The part of our being (mentality, feeling, physicality) which is free of all control let's call our 'unconscious'. Since it's free of control, it's our only defense against institutionalized meaning, institutionalized language, control, fixation, judgement, prison. Ten years ago, it seemed possible to destroy language through language: to destroy language that normalizes and controls by cutting that language. Nonsense would attack the empire-making (empirical) empire of language, the prisons of meaning. But this nonsense, since it depended on sense, simply pointed back to the normalizing institutions. What is the language of the 'unconcious'? (If this ideal unconscious or freedom doesn't exist: simply pretend that it does, use fiction, for the sake of survival, for all of our survival.) Its primary language must be taboo, all that is forbidden. Thus an attack on the institutions of prison via language would demand the use of language or languages that are which aren't acceptable, which are forbidden. Language, on one level, constitutes a series of codes and social and historical agreements. Nonsense doesn't per se break down the codes; speaking precisely that which the codes forbid breaks the codes.
Kathy Acker (Empire of the Senseless)
It breaks my heart. Better than your words, your eye tells me all your peril. You are not yet free, you still search for freedom. Your search has fatigued you and made you too wakeful. You long for the open heights, your soul thirsts for the stars. But your bad instincts too thirst for freedom. Your fierce dogs long for freedom; they bark for joy in their cellar when your spirit aspires to break open all prisons. To me you are still a prisoner who imagines freedom: ah, such prisoners of the soul become clever, but also deceitful and base. The free man of the spirit, too, must still purify himself. Much of the prison and rottenness still remain within him: his eye still has to become pure. Yes, I know your peril. But, by my love and hope I entreat you: do not reject your love and hope! You still feel yourself noble, and the others, too, who dislike you and cast evil glances at you, still feel you are noble. Learn that everyone finds the noble man an obstruction. The good, too, find the noble man an obstruction: and even when they call him a good man they do so in order to make away with him. The noble man wants to create new things and a new virtue. The good man wants the old things and that the old things shall be preserved. But that is not the danger for the noble man — that he may become a good man — but that he may become an impudent one, a derider, a destroyer. Alas, I have known noble men who lost their highest hope. And henceforth they slandered all high hopes. Henceforth they lived impudently in brief pleasures, and they had hardly an aim beyond the day. ‘Spirit is also sensual pleasure’ — thus they spoke. Then the wings of their spirit broke: now it creeps around and it makes dirty what it feeds on. Once they thought of becoming heroes: now they are sensualists. The hero is to them an affliction and a terror. But, by my love and hope I entreat you: do not reject the hero in your soul! Keep holy your highest hope! Thus spoke Zarathustra.
Friedrich Nietzsche
A revolutionary war of freedom, he said” Hiawatha responded crisply, “and I agree… does Superman ever fly to Thailand and free the kids slaving in the sweat shops owned by the rich corporations? No, he doesn’t. Does Batman ever break into prison and free the wrongfully convicted and over sentenced black man whose rights were trampled on when he was incarcerated? No, he doesn’t. Does Spider man ever break into a house in suburbia and beat up the abusive and violent husband? No, he doesn’t.” “Do the Fantastic Four ever fly out to third world countries and defend the rights of the poor civilians against greedy American corporations? No, they don’t,” said the Pirate, not to be outdone. “They’re all just tools used by the state to maintain the status quo,” said Hiawatha.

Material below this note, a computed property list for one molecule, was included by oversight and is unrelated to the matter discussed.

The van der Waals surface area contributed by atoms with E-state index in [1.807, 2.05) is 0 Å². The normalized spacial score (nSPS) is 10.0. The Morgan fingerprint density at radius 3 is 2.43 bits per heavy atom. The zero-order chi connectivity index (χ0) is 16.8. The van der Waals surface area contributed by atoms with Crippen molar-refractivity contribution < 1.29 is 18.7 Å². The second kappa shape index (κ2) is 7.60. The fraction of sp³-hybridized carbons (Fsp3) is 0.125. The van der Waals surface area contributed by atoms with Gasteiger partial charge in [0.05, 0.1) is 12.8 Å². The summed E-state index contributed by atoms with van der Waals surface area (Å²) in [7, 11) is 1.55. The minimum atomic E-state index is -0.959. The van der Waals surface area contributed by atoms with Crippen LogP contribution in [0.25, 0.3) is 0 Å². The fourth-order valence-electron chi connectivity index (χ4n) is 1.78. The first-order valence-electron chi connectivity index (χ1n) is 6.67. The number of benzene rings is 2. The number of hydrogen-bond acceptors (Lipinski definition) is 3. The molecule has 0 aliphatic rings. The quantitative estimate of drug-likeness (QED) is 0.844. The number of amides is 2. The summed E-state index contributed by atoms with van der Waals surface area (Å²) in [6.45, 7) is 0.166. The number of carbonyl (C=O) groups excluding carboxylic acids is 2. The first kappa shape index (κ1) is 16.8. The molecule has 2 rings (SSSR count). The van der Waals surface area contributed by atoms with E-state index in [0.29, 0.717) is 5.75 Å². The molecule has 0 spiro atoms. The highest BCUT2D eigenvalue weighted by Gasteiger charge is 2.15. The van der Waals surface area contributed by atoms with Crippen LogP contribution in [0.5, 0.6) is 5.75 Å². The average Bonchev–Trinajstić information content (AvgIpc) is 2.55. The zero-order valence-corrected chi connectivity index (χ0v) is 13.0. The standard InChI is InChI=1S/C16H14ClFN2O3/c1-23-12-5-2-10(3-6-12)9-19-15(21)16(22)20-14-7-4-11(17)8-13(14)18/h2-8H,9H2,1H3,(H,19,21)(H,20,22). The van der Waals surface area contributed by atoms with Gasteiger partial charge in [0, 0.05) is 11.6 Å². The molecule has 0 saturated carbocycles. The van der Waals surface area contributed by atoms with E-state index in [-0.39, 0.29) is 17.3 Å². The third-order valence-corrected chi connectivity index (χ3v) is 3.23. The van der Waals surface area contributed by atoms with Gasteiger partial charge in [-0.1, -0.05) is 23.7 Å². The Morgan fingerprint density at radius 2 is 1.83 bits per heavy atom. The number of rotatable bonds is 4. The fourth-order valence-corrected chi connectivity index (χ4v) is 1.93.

Arun D. Ellis (Corpalism)
The forge and dove shall break the cage. Wasn’t that the prophecy line? That meant Piper and he would have to figure out how to break into that magic rock prison, assuming they could find it. Then they’d unleash Hera’s rage, causing a lot of death. Well, that sounded fun! Leo had seen Tía Callida in action; she liked knives, snakes, and putting babies in roaring fires. Yeah, definitely let’s unleash her rage. Great idea. Festus kept flying. The wind got colder, and below them snowy forests seemed to go on forever. Leo didn’t know exactly where Quebec was. He’d told Festus to take them to the palace of Boreas, and Festus kept going north. Hopefully, the dragon knew the way, and they wouldn’t end up at the North Pole. “Why don’t you get some sleep?” Piper said in his ear. “You were up all night.” Leo wanted to protest, but the word sleep sounded really good. “You won’t let me fall off?” Piper patted his shoulder. “Trust me, Valdez. Beautiful people never lie.” “Right,” he muttered. He leaned forward against the warm bronze of the dragon’s neck, and closed his eyes.
Rick Riordan (The Lost Hero (The Heroes of Olympus, #1))
Fear was a poison. Fear was a prison. Fear was the bridesmaid of regret, the butcher of amibition. The bleak forever between forward and backward. Fear was can't. Fear was won't. But fear wasn't ever a choice. To never fear was to never hope, never love, never live. To never fear the dark was to never smile as the dawn kissed your face. To never fear solitude was to never know the joy of a beauty in your arms. Part of having is the fear of losing. Part of creating is the fear of it breaking. Part of beginning is the fear of your ending. Fear is never a choice.